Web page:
Does Airline Food Always Have to Suck?

Singapore airlines foodSingapore Airlines
Every few months, Singapore Airlines redesigns and taste tests all of its food for first class and business class passengers.

Airline food has never had a good reputation. It's often dry, salty and looks like something more fit for a dog than a human.

But for those lucky enough to sit in the front of the plane, meals are served on fine china and come in multiple courses. They not only excite the taste buds but bring back a sense of service and class to flying.

Preparing such a feast is not an easy production.

Every few months, Singapore Airlines reviews, tastes and tweaks its dishes for the coming season. It's a complicated process that not only has to factor in taste but cost and airplane galley space constraints.

 Video: Singapore airlines shows off its gourmet meals.Play

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Hermann Freidanck oversees all food and beverage service for the airline and personally tastes -- along with a team of other chefs -- each dish.

Throughout the event, Freidanck would take a bite, puck his lips and then give blunt critiques to the chefs and caterers surrounding him.

"You put too much in," he told one chef after sipping a soup. "It tastes too fishy. For a wonton soup, it tastes too fishy."

Singapore Airlines flies two of the longest commercial airline routes in the world. Its Singapore to Newark, N.J. flight is 10,317 miles and takes about 18 hours. The flight from Los Angeles to Singapore takes even longer -- at 18 and a half hours. The L.A. route is longer due to headwinds; the Newark flight goes over the North Pole and is faster despite the extra 1,200 miles flown.

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Food for its passengers isn't just about eating.

"Because our flights are so long, our food has to do more than feed you. It has to entertain you," said airline spokesman James Boyd. "It's about a lot more than just getting you fed."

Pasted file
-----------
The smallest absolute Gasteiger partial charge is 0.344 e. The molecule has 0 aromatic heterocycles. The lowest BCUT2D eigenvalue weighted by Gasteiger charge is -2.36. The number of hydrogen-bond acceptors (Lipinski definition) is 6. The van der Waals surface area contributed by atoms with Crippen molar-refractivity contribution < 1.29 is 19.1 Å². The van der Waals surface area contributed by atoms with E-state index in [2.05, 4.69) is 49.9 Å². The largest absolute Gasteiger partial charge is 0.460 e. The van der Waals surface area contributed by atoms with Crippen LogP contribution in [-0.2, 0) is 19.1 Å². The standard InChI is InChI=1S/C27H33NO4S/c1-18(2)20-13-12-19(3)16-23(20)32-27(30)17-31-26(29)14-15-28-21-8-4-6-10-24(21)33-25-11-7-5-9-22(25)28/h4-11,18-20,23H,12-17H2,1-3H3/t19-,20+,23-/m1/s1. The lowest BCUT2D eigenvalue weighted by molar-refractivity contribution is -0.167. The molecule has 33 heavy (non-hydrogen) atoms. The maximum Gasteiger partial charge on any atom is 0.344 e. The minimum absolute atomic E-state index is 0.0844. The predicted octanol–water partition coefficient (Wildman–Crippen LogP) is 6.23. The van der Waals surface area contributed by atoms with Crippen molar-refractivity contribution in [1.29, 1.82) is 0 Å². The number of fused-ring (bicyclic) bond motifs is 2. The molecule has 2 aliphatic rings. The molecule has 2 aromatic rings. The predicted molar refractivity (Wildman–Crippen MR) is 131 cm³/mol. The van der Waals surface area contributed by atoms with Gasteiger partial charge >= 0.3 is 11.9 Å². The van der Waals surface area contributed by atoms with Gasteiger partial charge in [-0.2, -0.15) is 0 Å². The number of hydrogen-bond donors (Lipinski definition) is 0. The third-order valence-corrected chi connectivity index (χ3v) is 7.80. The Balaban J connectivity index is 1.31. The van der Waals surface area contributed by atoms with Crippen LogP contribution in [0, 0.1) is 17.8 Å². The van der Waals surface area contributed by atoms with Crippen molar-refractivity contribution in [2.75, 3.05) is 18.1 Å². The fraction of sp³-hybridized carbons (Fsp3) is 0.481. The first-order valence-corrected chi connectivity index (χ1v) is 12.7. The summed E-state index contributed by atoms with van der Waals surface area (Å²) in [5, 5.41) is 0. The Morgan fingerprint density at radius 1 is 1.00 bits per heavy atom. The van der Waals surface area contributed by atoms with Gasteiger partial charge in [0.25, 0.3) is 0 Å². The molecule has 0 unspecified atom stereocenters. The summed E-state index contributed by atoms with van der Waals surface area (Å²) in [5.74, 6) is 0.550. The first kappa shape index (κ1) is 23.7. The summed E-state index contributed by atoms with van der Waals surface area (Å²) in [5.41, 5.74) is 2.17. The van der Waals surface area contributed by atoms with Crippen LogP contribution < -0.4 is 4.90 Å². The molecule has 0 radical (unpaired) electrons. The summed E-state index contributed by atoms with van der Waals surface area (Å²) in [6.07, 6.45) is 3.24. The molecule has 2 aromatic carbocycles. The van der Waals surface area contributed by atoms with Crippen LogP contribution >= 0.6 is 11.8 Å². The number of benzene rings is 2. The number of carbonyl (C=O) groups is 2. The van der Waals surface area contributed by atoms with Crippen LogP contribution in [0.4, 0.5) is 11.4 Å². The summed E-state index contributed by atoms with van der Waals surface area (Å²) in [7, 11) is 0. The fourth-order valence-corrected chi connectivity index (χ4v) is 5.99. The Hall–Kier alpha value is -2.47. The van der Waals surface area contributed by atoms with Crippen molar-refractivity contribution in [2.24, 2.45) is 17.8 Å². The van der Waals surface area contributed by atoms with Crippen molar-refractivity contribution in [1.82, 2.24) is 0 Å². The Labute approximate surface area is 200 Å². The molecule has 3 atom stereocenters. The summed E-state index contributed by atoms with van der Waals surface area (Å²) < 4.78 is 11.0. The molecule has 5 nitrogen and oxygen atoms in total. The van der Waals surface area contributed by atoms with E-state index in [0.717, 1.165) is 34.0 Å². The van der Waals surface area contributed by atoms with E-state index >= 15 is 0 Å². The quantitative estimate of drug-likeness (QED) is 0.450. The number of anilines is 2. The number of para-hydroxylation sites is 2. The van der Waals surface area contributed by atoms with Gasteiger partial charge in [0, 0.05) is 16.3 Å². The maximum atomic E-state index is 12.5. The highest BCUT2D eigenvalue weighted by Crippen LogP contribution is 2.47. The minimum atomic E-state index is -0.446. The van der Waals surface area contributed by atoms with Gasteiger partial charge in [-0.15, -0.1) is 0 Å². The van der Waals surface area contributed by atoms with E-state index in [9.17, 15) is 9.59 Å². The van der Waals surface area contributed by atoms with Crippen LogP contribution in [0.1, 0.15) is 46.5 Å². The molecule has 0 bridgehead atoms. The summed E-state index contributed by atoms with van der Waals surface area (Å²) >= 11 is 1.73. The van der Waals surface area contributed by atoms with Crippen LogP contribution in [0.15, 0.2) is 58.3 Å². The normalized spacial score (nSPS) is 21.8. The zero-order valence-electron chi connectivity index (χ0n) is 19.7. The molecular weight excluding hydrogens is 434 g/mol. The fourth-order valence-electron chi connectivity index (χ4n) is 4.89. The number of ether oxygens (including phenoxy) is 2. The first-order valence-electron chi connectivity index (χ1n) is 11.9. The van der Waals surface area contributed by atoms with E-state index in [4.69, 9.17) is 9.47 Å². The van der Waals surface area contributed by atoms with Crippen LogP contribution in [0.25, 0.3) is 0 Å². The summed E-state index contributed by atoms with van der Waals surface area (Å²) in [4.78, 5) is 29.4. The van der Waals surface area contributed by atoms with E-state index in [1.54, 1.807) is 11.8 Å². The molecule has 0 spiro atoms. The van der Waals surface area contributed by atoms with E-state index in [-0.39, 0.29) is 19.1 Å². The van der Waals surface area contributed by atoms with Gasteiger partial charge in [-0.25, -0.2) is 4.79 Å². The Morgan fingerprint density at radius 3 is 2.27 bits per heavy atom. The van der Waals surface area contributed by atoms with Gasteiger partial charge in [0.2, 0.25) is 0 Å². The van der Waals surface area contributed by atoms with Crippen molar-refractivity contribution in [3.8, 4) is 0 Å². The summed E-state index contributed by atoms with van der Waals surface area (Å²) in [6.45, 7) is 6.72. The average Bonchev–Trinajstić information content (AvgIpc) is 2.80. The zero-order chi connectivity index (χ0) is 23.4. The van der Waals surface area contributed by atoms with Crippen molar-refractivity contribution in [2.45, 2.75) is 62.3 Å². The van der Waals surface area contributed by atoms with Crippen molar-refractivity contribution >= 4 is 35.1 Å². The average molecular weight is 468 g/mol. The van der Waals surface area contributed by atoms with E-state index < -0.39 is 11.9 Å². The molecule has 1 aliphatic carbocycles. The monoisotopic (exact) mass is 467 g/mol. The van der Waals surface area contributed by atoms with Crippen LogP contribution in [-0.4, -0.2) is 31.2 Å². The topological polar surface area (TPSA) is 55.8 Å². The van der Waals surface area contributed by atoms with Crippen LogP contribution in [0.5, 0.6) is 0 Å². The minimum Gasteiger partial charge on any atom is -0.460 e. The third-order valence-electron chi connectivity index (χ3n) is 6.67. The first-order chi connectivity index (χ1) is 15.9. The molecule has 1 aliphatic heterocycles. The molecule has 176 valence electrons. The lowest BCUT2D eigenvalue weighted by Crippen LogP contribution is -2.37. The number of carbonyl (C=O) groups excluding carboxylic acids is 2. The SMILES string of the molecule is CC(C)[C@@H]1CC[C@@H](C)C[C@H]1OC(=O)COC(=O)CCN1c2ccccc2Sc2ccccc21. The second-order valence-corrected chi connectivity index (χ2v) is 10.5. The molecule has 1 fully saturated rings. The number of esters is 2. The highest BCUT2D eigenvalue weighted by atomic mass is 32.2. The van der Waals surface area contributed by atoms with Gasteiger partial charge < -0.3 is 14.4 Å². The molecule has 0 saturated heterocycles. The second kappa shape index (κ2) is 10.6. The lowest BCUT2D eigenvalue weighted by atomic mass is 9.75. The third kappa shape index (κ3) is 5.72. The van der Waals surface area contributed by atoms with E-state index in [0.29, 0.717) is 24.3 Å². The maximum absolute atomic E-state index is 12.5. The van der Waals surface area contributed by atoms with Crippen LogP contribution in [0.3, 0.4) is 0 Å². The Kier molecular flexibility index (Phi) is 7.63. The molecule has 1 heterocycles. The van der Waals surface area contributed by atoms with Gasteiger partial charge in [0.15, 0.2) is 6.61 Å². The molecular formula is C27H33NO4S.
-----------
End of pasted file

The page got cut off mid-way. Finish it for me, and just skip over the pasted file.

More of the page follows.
Striving for the Best Airline Food

Preparing dishes for an airline is not an easy task. Food is prepared at various airports and then reheated on the plane.

At New York's John F. Kennedy International Airport, dishes are prepared by the Flying Food Group, an airline caterer that also makes dishes there for more than a dozen airlines including KLM, Alitalia, Air France, British Airways and Icelandair.

Singapore Airlines prepares 55,000 meals each day in its Singapore kitchen alone.

It also serves thousands of additional meals from 45 other kitchens around the world, including Flying Food Group's sprawling facility near JFK's cargo terminals.

Every decision made about a dish has thousands of repercussions worldwide. For instance, if an extra wonton is added to a soup, 55,500 extra wontons need to be made in the Singapore kitchen alone.

That not only adds to the cost, but takes up more space and more weight. For roughly every three pounds of weight on a plane, the airline needs another pound of fuel. (And for every three pounds of extra fuel, the airline needs another pound of fuel to account for that weight.)

American Airlines famously saved $40,000 in 1987 by eliminating one olive from each salad in first class.

Singapore Airlines spends $500 million a year on food and another $16 million a year on wine.

The airline's first class passengers go through 20,000 bottles of wine and champagne each month. What's even more shocking is that no plane has more than 12 first-class seats. That's a lot of wine per passenger. (The airline historically is the second-largest buyer of Dom Perignon Champagne in the world.)

The cost of meals roughly doubles in each class of service.

So with all these choices, what is the most-requested meal? The lobster thermidor.